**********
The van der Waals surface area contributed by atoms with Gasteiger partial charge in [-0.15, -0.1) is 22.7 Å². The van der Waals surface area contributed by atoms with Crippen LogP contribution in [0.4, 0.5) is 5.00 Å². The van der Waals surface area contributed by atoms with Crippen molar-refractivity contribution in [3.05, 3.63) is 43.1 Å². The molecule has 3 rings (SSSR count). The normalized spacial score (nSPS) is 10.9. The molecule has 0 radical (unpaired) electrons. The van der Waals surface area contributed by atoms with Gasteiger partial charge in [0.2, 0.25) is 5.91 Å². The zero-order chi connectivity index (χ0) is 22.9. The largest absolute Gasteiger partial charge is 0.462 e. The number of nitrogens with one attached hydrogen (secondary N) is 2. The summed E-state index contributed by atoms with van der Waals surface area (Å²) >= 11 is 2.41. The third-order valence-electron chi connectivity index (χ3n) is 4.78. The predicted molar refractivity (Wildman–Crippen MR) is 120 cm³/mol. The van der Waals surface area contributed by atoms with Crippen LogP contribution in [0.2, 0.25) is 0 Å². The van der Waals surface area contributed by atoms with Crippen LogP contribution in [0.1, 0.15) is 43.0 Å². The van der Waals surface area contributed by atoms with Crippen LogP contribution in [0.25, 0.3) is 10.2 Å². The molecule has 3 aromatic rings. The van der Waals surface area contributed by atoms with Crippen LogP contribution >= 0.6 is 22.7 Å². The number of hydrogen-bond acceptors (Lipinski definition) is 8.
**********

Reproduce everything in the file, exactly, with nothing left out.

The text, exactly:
The van der Waals surface area contributed by atoms with Gasteiger partial charge in [-0.15, -0.1) is 22.7 Å². The van der Waals surface area contributed by atoms with Crippen LogP contribution in [0.4, 0.5) is 5.00 Å². The van der Waals surface area contributed by atoms with Crippen molar-refractivity contribution in [3.05, 3.63) is 43.1 Å². The molecule has 3 rings (SSSR count). The normalized spacial score (nSPS) is 10.9. The molecule has 0 radical (unpaired) electrons. The van der Waals surface area contributed by atoms with Gasteiger partial charge in [0.2, 0.25) is 5.91 Å². The zero-order chi connectivity index (χ0) is 22.9. The largest absolute Gasteiger partial charge is 0.462 e. The number of nitrogens with one attached hydrogen (secondary N) is 2. The summed E-state index contributed by atoms with van der Waals surface area (Å²) >= 11 is 2.41. The third-order valence-electron chi connectivity index (χ3n) is 4.78. The predicted molar refractivity (Wildman–Crippen MR) is 120 cm³/mol. The van der Waals surface area contributed by atoms with Crippen LogP contribution in [0.2, 0.25) is 0 Å². The van der Waals surface area contributed by atoms with Crippen LogP contribution in [0.1, 0.15) is 43.0 Å². The van der Waals surface area contributed by atoms with Crippen LogP contribution in [0.25, 0.3) is 10.2 Å². The molecule has 3 aromatic rings. The van der Waals surface area contributed by atoms with Crippen LogP contribution >= 0.6 is 22.7 Å². The number of hydrogen-bond acceptors (Lipinski definition) is 8.